Main Menu Audio
Featurette-Behind The Scenes
|Year Of Production||2009|
|Running Time||90:15 (Case: 94)|
|RSDL / Flipper||Dual Layered||Cast & Crew|
|Region Coding||4||Directed By||Lynn Shelton|
J. Martin Dinn
|Pan & Scan/Full Frame||None||
English Dolby Digital 5.1 (448Kb/s)
English Audio Commentary Dolby Digital 2.0 (224Kb/s)
English Dolby Digital 2.0 (224Kb/s)
|Widescreen Aspect Ratio||1.78:1|
|Video Format||576i (PAL)|
|Original Aspect Ratio||1.78:1||Miscellaneous|
|Annoying Product Placement||No|
|Action In or After Credits||No|
Humpday is one of the more lauded titles to have emerged from the "mumblecore" movement that has become the bread and butter of the smaller film festivals in recent years, particularly Sundance (where this one won a "Special Jury Prize for Spirit of Independence"). Mumblecore films are generally typified by relatively cheap, usually digital, production, heavily improvised kitchen-sink scripts and themes mainly relevant to late gen-x, early gen-y life. Pretentious art-film types can think of it as the Dogme 95 movement 90s, indie movement and 60s-70s kitchen-sink movement all put in a blender and produced more cheaply than any of its predecessors. All of this describes the style of Humpday down to a tee.
The film itself is a reasonably light hearted comedy/drama about a late 20-something guy, Ben (Mark Duplass), who has an old college pal Andrew (Joshua Leonard, AKA "that dude who was in The Blair Witch Project"), turn up on his doorstep at 2 in the morning looking for somewhere to bunk, much to the surprise of Ben's surprisingly accepting wife Anna (Alycia Delmore). Andrew shakes up the happy couple’s life after he takes Ben off to party with some rather liberal minded types, which leads the pair to decide they should make a man-on-man porn film for a local art festival in which the art is a muddled statement about platonic love between two straight guys. The morning after the pair awkwardly decide to go ahead with their drunken plan; Andrew to prove he can finish something he commits to for once in his life, Ben to prove he hasn't become just another suburban slob.
Humpday is sporadically very funny, although the general style is hard to warm to and it occasionally drags between key bits. A little like the old jazz adage, the people playing it look like they're having a lot more fun than anyone watching it. That's not to say it isn't enjoyable, just be aware of what you're buying into and steer clear if the painfully indie for the sake of being indie vibe doesn't appeal.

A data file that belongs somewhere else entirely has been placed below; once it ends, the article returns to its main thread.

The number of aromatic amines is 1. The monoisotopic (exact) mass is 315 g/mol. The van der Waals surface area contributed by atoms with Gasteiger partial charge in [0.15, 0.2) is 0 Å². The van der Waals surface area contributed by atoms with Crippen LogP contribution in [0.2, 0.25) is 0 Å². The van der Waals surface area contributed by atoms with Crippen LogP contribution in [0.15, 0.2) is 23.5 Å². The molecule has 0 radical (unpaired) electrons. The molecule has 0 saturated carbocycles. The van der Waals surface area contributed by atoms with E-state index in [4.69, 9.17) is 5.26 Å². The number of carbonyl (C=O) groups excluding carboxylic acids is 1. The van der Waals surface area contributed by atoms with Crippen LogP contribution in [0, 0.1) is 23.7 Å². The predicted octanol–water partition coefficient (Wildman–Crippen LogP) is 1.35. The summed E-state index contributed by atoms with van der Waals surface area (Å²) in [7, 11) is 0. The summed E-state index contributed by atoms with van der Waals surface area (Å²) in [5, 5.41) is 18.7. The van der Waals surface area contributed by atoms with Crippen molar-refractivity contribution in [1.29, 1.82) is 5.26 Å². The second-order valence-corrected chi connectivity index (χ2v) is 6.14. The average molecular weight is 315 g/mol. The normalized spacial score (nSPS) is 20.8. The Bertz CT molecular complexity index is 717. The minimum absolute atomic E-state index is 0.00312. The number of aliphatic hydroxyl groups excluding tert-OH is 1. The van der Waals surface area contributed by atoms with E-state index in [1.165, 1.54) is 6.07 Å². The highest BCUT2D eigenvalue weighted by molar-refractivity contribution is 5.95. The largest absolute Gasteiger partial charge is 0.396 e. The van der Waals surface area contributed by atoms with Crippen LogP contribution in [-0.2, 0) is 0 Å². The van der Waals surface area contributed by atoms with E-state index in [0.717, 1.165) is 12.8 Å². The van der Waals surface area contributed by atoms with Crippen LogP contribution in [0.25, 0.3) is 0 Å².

The film is presented in a 1.78:1 aspect ratio and is 16x9 enhanced. The film looks to have been filmed on consumer-grade digital video. It looks fuzzy and a little washed out at all times, which fits the vibe of the movie but certainly isn't much to look at. There is fairly poor shadow detail in the image.
The video is a good quality transfer of a fairly crappy source. There is no sign of significant pixilation or unpleasant artefacting in the video.
English subtitles are available and appear to be reasonably accurate and well timed based on the portion sampled.
The film features a lone English Dolby Digital 5.1 (448kbps). The audio, like the video, is functional but little else. The mix is frequently chaotic, though in some cases deliberately so to fit the events of the film, and is a little muddy throughout. The dialogue is reasonably clear and well placed in the mix.
The film features a clumsy, though fittingly so, modern score by Vinnie Smith which fits well into the chaotic mix.
The surrounds are used fairly haphazardly. Some scenes come off fairly well, particularly the wild party scene, but others are particularly lacklustre. The subwoofer only registers a handful of times to support the score.
|Surround Channel Use|
Led by the director Lynne Shelton, this commentary features more crew members than you could poke a stick at (producers, DoP, etc) and star Alycia Delmore. Although occasionally interesting, it's often hard to keep track of who is talking in this one and it often descends into bouts of people praising each other rather than offering any real insight.
The two male leads offer an occasionally interesting commentary, but a particularly padded one with a little too much dead air and filler.
5 odd minutes of on-set filler. Skip it.
8 deleted scenes. Some are outright deleted bits, others extended or alternate takes. None are remotely interesting.
The only difference between Region 1 and Region 4 editions, aside from PAL/NTSC differences, is that the Region 1 includes Spanish subtitles instead of English and the Region 4 includes a handful of trailers for unrelated films. This one's a tie.
A sporadically enjoyable indie comedy, whose excessively lo-fi style will polarise viewers. The audio and video are a decent translation of a semi-deliberately poor source. The extras are forgettable.
|DVD||Sony Playstation 3, using HDMI output|
|Display||Optoma HD20 Projector. Calibrated with THX Optimizer. This display device is 16x9 capable. This display device has a maximum native resolution of 1080p.|
|Audio Decoder||Pioneer VSX2016AVS. Calibrated with Video Essentials/Digital Video Essentials.|
|Speakers||150W DTX front speakers, 100W centre and 4 surround/rear speakers, 12 inch PSB Image 6i powered sub|